King Fan Friend of Leo's

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    Move to Utah. Typical humidity is 15-20%. Your hair is dry 5 minutes after your shower; your towel takes 10. Tweed disease is impossible, and indoor rust is an oxymoron.

    OTOH, you will have nosebleeds daily for several years, your hangnails will get fractal, your acoustic guitar will curl up like a potato chip, and your beer will either get a lot weaker or a lot more expensive.

    You choose. :)
     
  13. Axis29

    Axis29 Poster Extraordinaire Ad Free Member

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    LOL - I moved to SoCal, the desert actually, a year ago. I'm so happy that I can leave tools laying around in the shop and not worry about them anymore... Let alone my vintage amp's chassis.

    I've left my good acoustic in it's case for months now... I am afraid of leaving it out on a stand.



    Oh, and to respond to @Milspec, I've never had a problem with wax and heat on things like cars, tools, etc. I used it on my Twin and I've never had a problem with it, either. I use it in the workshop all the time. But, for things like the table saw and bandsaw's cast iron tables, I use Boeshield products. I picked up the three pack a few months ago (again) that includes a pitch remover, a rust remover, and their T-9 surface protectant. I haven't needed to do anything to my Twin since waxing it when I rebuilt it.

    https://www.amazon.com/dp/B001DSY55Y/?tag=tdpri-20
     
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  14. peteb

    peteb Friend of Leo's

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    interesting perspective and I agree with most if not all.


    first off, I agree that surface rust is much different than rust with pits and that you could probably sand or wire brush it off, but what will you do to keep is from returning? probably need to finish is some how.



    second, acid treatments are not finishes. As you say they will leave the metal vulnerable to rust. acid anodizing is a treatment industrial manufacturers use just prior to applying finish.
     
    Last edited: Nov 22, 2019
  15. peteb

    peteb Friend of Leo's

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    I had to check up on some of the details.


    Aluminum aircraft parts are acid annodized. The bath or solution is phosphoric acid and anodizing is the connecting of electrodes to pass electrical current thru the part. This is also how chrome is applied, and there is a coating.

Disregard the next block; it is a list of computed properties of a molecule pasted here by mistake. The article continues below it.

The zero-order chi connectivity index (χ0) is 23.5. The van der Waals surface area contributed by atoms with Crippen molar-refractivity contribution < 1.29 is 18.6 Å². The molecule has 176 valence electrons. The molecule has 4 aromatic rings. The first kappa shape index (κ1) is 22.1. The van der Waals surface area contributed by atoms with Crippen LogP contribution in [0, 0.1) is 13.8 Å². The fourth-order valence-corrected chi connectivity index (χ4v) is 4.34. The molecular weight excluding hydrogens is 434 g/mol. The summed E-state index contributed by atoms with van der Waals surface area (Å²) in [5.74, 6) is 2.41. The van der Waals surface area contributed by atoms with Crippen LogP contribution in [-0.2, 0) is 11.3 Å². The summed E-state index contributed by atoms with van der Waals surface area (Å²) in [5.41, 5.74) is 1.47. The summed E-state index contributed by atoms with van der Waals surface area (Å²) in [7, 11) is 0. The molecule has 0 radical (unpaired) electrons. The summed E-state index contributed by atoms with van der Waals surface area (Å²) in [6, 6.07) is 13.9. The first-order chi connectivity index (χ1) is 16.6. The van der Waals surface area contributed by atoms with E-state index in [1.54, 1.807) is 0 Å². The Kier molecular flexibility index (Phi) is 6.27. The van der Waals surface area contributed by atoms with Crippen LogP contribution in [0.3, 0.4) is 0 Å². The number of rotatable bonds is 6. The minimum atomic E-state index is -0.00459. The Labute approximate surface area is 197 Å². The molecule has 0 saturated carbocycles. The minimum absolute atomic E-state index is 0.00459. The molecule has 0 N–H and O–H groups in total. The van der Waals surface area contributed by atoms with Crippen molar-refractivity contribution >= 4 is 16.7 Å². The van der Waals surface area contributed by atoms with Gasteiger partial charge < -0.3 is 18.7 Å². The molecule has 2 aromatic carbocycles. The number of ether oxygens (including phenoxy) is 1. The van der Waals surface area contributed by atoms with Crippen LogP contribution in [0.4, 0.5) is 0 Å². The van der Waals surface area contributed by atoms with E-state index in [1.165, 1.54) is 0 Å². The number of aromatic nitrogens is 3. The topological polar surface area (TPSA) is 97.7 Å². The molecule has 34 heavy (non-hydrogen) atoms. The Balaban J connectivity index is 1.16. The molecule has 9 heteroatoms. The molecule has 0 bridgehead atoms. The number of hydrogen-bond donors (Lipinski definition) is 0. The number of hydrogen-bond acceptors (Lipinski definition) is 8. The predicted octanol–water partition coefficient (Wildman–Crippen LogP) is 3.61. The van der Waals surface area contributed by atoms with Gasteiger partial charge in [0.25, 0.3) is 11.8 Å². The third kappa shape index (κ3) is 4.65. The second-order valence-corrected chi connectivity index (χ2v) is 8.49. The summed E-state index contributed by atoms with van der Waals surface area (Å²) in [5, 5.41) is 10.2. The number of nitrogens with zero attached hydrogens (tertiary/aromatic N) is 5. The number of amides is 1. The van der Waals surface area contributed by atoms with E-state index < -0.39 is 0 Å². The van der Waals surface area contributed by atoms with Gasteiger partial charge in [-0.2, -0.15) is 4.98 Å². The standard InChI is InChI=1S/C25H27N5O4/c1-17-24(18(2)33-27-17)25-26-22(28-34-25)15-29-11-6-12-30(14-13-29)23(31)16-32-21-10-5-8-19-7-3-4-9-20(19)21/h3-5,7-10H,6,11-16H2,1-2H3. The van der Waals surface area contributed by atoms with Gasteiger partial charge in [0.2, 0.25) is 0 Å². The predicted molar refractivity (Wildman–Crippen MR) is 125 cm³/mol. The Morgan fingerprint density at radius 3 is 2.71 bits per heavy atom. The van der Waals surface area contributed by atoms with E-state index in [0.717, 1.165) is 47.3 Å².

The auto manufacturers have a process before they paint the metal (steel) involving zinc phosphate, with the main component being phosphoric acid.

    Phosphoric acid is greenish and it is the main component in the rust mort product that I mentioned above.




    If the auto and the the aircraft industries rely on phosphoric acid in their finishing processes I don’t see any reason to avoid these acid based products. Their main use is to prep metals to accept a finish, not rust removal but in the end it is one and the same.
     
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  16. Milspec

    Milspec Friend of Leo's

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    Those acid treatments are to etch the metal so that the applied finish has something to bite into. Eastwood sold a very good product that would etch the metal and leave a white coating behind...perfect for painting, but not a durable finish left bare. I have no experience using that rust converter you picutured, but just throwing out what I ran across over the years.
     
  17. Milspec

    Milspec Friend of Leo's

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    Good to hear that it has worked on your Twin. I was just speculating since amps do get pretty toasty inside. With tubes running well over 300 degrees at times and carnuba melting at approx. 180 degrees, I was just worried that the chassis would get too hot for long-term wax survivability. I have never measured the actual temperature inside the chassis of a tube amp, but have been burned by one in the past so it had to be over at least 120 degrees on the metal plate.

    Again, just tossing out my concerns, but good to hear you have had success with it.
     
  18. Axis29

    Axis29 Poster Extraordinaire Ad Free Member

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    Your thoughts are perfectly logical and reasonable. My experience is a tiny spec of anecdotal evidence. Chances are you're probably closer to the truth, my friend! LOL
     
  19. Milspec

    Milspec Friend of Leo's

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    I doubt it, I tend to over-analyze things to death (my biggest flaw), but if it has been working well in real life then that is the reality.